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New Ways of Making Babies: The Case of Egg Donation

New Ways of Making Babies: The Case of Egg Donation

by Cynthia B. Cohen (Editor)


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". . . extremely valuable. [This book] addresses exactly the right questions in a balanced, nuanced way." —Journal of the American Medical Association

"Cohen's book is a major contribution to the literature of the inevitable." —Medical Humanities Review

"This book provides readers with an insightful overview of the practice of oocyte donation, the broader issues raised by this innovative yet problematic technology and, given the recommendations of NABER, how these issues mights be resolved. . . . Well written, structured, researched, and thought-provoking, this book makes a timely, important, and worthwhile contribution to the growing body of reproductive technology scholarship." —Doody's Health Sciences Book Review Home Page

"Detailed notes; extensive references; comprehensive research . . . Recommended . . ." —Choice

Leading scholars investigate the difficult ethical, legal, and policy issues that surround egg donation and the new reproductive technologies as a whole. In addition, the book describes procedures at four egg-donation centers and presents a new set of guidelines from the National Advisory Board on Ethics in Reproduction.

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Product Details

ISBN-13: 9780253330581
Publisher: Indiana University Press
Publication date: 09/22/1996
Series: Medical Ethics
Pages: 352
Product dimensions: 6.12(w) x 9.25(h) x (d)
Age Range: 18 Years

About the Author

CYNTHIA B. COHEN is Senior Research Fellow at the Kennedy Institute of Ethics at Georgetown University and Adjunct Associate at the Hastings Center. She is the former Executive Director of NABER and has published extensively in the field of medical ethics, including editing the Casebook on the Termination of Life-Sustaining Treatment and the Care of the Dying.

Table of Contents

Part A. Procedures and Policies at Four Oocyte Donation Centers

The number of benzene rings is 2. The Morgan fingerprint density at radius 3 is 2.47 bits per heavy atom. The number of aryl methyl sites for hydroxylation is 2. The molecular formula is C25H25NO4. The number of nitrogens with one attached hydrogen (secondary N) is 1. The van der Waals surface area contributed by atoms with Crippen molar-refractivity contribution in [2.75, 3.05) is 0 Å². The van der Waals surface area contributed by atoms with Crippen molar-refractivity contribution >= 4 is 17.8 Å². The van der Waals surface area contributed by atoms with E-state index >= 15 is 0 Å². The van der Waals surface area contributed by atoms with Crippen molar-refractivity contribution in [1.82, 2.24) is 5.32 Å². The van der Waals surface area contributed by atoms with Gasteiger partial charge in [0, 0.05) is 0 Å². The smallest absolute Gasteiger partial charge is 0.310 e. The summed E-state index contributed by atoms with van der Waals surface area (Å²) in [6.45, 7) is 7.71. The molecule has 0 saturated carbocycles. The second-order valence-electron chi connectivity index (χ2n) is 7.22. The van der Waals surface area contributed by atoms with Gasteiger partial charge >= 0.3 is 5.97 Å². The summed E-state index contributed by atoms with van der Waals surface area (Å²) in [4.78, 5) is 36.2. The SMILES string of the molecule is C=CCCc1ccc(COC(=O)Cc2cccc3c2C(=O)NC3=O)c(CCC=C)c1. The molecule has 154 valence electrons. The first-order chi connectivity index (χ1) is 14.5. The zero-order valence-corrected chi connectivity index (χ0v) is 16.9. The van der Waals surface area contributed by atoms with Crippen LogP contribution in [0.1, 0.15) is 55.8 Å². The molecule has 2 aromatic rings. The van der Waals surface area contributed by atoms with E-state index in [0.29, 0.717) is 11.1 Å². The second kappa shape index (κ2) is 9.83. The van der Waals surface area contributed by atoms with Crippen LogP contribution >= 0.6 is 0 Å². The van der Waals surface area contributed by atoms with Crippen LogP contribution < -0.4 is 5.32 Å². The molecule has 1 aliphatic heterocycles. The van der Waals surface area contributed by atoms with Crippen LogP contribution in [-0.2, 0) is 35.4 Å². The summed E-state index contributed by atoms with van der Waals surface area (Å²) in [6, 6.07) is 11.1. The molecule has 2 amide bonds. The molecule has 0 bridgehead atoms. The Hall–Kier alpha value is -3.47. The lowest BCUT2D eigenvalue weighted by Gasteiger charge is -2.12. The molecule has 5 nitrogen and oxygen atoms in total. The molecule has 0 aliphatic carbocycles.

1. Donor OOcyte Program at University of Washington Medical Center, Seattle, Washington. Nancy A. Klein, M.D., Gretchen Sewall, R.N., M.S.W., and Michael R. Soules, M.D.

2. OOcyte Donation Program at Montefiore Medical Center, Albert Einstein College of Medicine, Bronx, New York. David H. Barad, M.D. and Brian L. Cohen, M.D.

3. Oocyte Donation Service at IVF America-Boston, Waltham, Massachusetts. Patricia M. McShane, M.D.

4. Oocyte Donation Program at Huntington Reproductive Center: Quality Control Issues, Pasadena, California. Paulo Serafini, M.D., Jeffrey Nelson, D.O., Shelley B. smith, M.A., M.F.C.C., Ana Richardson, R.N., B.S.N., and Joel Batzofin, M.D.

Part B. Ethical Policy Issues Raised by Egg Donation

5. New Reproductive Technologies and the Family. Thomas H. Murray, Ph.D.

6. Moral Concerns about Institutionalized Gamete Donation. Lisa Sowle Cahill, Ph.D.

7. Parents Anonymous. Cynthia B. Cohen, Ph.D., J.D.

8. What Is Wrong with Commodification? Ruth macklin, Ph.D.

9. Genetic Screening in Oocyte Donation: Ethical and Legal Aspects. Carson STrong, Ph.D.

10. Towards a Feminist Perspective on Gamete Donation and Reception Policies. Rosemarie Tong, Ph.D.

11. Private and Public Policy Alternatives in Oocyte Donation. Andrea L. Bonnicksen, Ph.D.

12. Legal Uncertainties in Human Egg Donation. John A. Robertson, J.D.

13. The Differential Effects of Race, Ethnicity, and Socioeconomic Status on Infertility and its Treatment: Ethical and Policy Issues for Oocyte Donaltion. Elizabeth Heitman, Ph.D. and Mary Schlachtenhaufen, J.D.

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